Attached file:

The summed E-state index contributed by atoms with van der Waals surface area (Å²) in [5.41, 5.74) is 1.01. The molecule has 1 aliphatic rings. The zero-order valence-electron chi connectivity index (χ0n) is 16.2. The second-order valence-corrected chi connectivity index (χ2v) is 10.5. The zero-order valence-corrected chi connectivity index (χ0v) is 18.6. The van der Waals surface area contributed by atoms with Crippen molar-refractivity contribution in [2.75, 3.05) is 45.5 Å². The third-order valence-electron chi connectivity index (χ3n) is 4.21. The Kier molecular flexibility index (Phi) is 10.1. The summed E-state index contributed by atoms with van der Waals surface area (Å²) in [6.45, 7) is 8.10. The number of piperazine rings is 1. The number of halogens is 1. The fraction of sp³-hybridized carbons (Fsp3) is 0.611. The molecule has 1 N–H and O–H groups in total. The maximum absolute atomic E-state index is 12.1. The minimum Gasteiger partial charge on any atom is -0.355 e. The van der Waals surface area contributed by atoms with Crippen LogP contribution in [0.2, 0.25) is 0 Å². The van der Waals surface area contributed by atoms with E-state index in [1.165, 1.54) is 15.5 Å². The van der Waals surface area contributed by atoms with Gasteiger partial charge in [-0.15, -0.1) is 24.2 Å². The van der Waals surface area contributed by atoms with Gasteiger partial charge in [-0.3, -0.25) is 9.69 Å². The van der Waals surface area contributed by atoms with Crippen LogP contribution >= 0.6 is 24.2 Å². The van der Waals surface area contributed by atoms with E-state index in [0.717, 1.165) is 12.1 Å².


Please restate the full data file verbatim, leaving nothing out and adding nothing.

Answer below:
The summed E-state index contributed by atoms with van der Waals surface area (Å²) in [5.41, 5.74) is 1.01. The molecule has 1 aliphatic rings. The zero-order valence-electron chi connectivity index (χ0n) is 16.2. The second-order valence-corrected chi connectivity index (χ2v) is 10.5. The zero-order valence-corrected chi connectivity index (χ0v) is 18.6. The van der Waals surface area contributed by atoms with Crippen molar-refractivity contribution in [2.75, 3.05) is 45.5 Å². The third-order valence-electron chi connectivity index (χ3n) is 4.21. The Kier molecular flexibility index (Phi) is 10.1. The summed E-state index contributed by atoms with van der Waals surface area (Å²) in [6.45, 7) is 8.10. The number of piperazine rings is 1. The number of halogens is 1. The fraction of sp³-hybridized carbons (Fsp3) is 0.611. The molecule has 1 N–H and O–H groups in total. The maximum absolute atomic E-state index is 12.1. The minimum Gasteiger partial charge on any atom is -0.355 e. The van der Waals surface area contributed by atoms with Crippen LogP contribution in [0.2, 0.25) is 0 Å². The van der Waals surface area contributed by atoms with E-state index in [1.165, 1.54) is 15.5 Å². The van der Waals surface area contributed by atoms with Gasteiger partial charge in [-0.15, -0.1) is 24.2 Å². The van der Waals surface area contributed by atoms with Gasteiger partial charge in [-0.3, -0.25) is 9.69 Å². The van der Waals surface area contributed by atoms with Crippen LogP contribution >= 0.6 is 24.2 Å². The van der Waals surface area contributed by atoms with E-state index in [0.717, 1.165) is 12.1 Å².